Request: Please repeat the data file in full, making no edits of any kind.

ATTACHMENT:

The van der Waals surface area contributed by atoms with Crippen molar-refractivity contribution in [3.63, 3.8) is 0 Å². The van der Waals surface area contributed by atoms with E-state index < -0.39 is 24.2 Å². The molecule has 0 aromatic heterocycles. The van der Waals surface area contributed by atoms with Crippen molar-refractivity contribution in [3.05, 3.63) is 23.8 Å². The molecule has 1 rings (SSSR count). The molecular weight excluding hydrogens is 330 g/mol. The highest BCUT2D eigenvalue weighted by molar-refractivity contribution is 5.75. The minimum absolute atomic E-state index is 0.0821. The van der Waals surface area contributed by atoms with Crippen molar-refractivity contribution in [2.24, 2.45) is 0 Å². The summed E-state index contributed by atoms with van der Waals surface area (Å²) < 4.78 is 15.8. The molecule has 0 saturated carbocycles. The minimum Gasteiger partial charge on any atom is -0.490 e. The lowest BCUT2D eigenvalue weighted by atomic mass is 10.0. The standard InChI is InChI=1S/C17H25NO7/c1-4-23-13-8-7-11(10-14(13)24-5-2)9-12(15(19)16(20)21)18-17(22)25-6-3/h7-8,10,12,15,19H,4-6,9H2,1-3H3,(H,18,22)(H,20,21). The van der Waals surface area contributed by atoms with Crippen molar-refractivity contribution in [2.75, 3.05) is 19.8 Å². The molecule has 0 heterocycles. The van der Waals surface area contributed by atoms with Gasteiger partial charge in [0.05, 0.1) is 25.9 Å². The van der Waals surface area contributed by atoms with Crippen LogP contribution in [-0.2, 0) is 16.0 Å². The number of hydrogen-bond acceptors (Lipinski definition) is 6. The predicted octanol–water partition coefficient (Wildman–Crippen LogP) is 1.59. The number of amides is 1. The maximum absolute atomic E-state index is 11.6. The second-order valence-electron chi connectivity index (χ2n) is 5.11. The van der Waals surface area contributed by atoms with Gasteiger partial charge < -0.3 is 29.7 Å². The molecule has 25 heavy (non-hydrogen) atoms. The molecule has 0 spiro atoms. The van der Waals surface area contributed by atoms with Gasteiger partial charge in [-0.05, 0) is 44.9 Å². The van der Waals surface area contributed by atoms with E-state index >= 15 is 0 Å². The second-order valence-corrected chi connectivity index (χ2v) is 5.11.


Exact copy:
The van der Waals surface area contributed by atoms with Crippen molar-refractivity contribution in [3.63, 3.8) is 0 Å². The van der Waals surface area contributed by atoms with E-state index < -0.39 is 24.2 Å². The molecule has 0 aromatic heterocycles. The van der Waals surface area contributed by atoms with Crippen molar-refractivity contribution in [3.05, 3.63) is 23.8 Å². The molecule has 1 rings (SSSR count). The molecular weight excluding hydrogens is 330 g/mol. The highest BCUT2D eigenvalue weighted by molar-refractivity contribution is 5.75. The minimum absolute atomic E-state index is 0.0821. The van der Waals surface area contributed by atoms with Crippen molar-refractivity contribution in [2.24, 2.45) is 0 Å². The summed E-state index contributed by atoms with van der Waals surface area (Å²) < 4.78 is 15.8. The molecule has 0 saturated carbocycles. The minimum Gasteiger partial charge on any atom is -0.490 e. The lowest BCUT2D eigenvalue weighted by atomic mass is 10.0. The standard InChI is InChI=1S/C17H25NO7/c1-4-23-13-8-7-11(10-14(13)24-5-2)9-12(15(19)16(20)21)18-17(22)25-6-3/h7-8,10,12,15,19H,4-6,9H2,1-3H3,(H,18,22)(H,20,21). The van der Waals surface area contributed by atoms with Crippen molar-refractivity contribution in [2.75, 3.05) is 19.8 Å². The molecule has 0 heterocycles. The van der Waals surface area contributed by atoms with Gasteiger partial charge in [0.05, 0.1) is 25.9 Å². The van der Waals surface area contributed by atoms with Crippen LogP contribution in [-0.2, 0) is 16.0 Å². The number of hydrogen-bond acceptors (Lipinski definition) is 6. The predicted octanol–water partition coefficient (Wildman–Crippen LogP) is 1.59. The number of amides is 1. The maximum absolute atomic E-state index is 11.6. The second-order valence-electron chi connectivity index (χ2n) is 5.11. The van der Waals surface area contributed by atoms with Gasteiger partial charge < -0.3 is 29.7 Å². The molecule has 25 heavy (non-hydrogen) atoms. The molecule has 0 spiro atoms. The van der Waals surface area contributed by atoms with Gasteiger partial charge in [-0.05, 0) is 44.9 Å². The van der Waals surface area contributed by atoms with E-state index >= 15 is 0 Å². The second-order valence-corrected chi connectivity index (χ2v) is 5.11.